The Nobel Prize in Physiology or Medicine 2022 has been awarded to the man who figured out how to extract ancient DNA and even sequenced the Neanderthal genome with his team in 2010. According to nobelprize.org this was “for his discoveries concerning the genomes of extinct hominins and human evolution.”
Click the image below to see him discuss the implications of his work with Neanderthal DNA in his 2022 Linnaeus Lecture.
Svante Pääbo’s use of clean rooms and technology revolutionized the field of ancient DNA. Before his work it was considered impossible to get autosomal DNA from ancient remains. It was thought that one could only extract mitochondrial DNA. Click here for the Wikipedia detailed article about him.
Another wonderful resource is his autobiographical tale of sequencing the Neanderthal genome – Neanderthal Man: In Search of Lost Genomes 1st Edition.
GEDmatch.com has a wonderful free tool called Are Your Parents Related which I have previously blogged about (click here). This function looks at your raw DNA results for long stretches where you have the exact same DNA on each side of a paired chromosome, known as Runs Of Homozygosity (ROH). In other words where you got the exact same DNA from each parent. I always check this for unknown parentage cases.
When you have ROH segments, it is expected that your parents are related. However there is one other way this can happen: in very rare cases, you can get a whole or partial chromosome from only one parent. This is known as uniparental disomy (UPD).
An example of UPD on chromosome 6 from the Are Your Parents Related (AYPR) tool.
How can you tell that this is the case? Likely it is UPD when you have only one ROH segment and it is for the whole chromosome like the image above or for one arm of a chromosome (from or up to the centromere). In the less than one hundred cases I have looked at, I have seen UPD only twice. Once a whole chromosome as shown above and once the long arm of chromosome 14.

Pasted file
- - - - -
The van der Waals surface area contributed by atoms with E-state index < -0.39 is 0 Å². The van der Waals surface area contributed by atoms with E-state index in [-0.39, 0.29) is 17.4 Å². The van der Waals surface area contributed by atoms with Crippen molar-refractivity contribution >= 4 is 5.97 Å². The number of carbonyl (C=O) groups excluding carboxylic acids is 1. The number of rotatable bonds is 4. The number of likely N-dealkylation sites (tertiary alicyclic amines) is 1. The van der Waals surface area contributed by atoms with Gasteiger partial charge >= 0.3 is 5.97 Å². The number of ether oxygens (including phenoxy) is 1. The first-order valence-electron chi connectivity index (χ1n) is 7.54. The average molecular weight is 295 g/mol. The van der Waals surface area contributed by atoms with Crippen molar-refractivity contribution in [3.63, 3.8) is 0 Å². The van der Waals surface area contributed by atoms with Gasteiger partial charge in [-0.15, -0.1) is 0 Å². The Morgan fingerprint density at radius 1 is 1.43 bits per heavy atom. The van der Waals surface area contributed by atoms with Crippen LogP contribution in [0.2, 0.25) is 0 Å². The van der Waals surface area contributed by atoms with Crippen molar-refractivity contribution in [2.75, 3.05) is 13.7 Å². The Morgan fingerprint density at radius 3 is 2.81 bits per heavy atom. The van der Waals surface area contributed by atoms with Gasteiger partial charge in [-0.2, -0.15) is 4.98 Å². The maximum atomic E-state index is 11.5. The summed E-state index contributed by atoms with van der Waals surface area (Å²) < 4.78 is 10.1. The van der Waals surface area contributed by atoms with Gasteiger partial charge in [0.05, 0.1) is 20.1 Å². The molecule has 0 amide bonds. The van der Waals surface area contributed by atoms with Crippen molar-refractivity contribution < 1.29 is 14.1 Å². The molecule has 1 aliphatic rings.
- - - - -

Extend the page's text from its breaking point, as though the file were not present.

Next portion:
UPD can result in some dangerous medical conditions as per Science Direct (click here). Please see a professional genetic councilor if you suspect you have this.
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Ellis Island has wonderful displays about immigration to America going back to the land bridge; even though it itself was only used from 1892- 1924. Although it did not close until 1954, in those later years it was only used for exceptional cases, since screening was done at the other end. This came about due to the increased restrictions on immigration (see list at the end of this article), most importantly the National Origins Act of 1924. Click here for the history of Ellis Island and click here for the BBC series of articles “The Open Door policy and immigration to 1928.”
The displays at Ellis Island have photos and letters and recorded voices but what struck me the most was the fact that there were so many anti-immigrant demonstrations back in the 19th century. I learned about them from an exhibit on the 2nd floor and thus learned that that sort of sentiment is not new. First it was the Irish immigrants, then the Chinese, then the Southern Europeans, and so on. There was the No Nothing party and the Nativists in the mid 1800s (click here for an article on the Know Nothings). I don’t remember much of this from my high school American history classes. Was it even covered to the extent shown on those walls?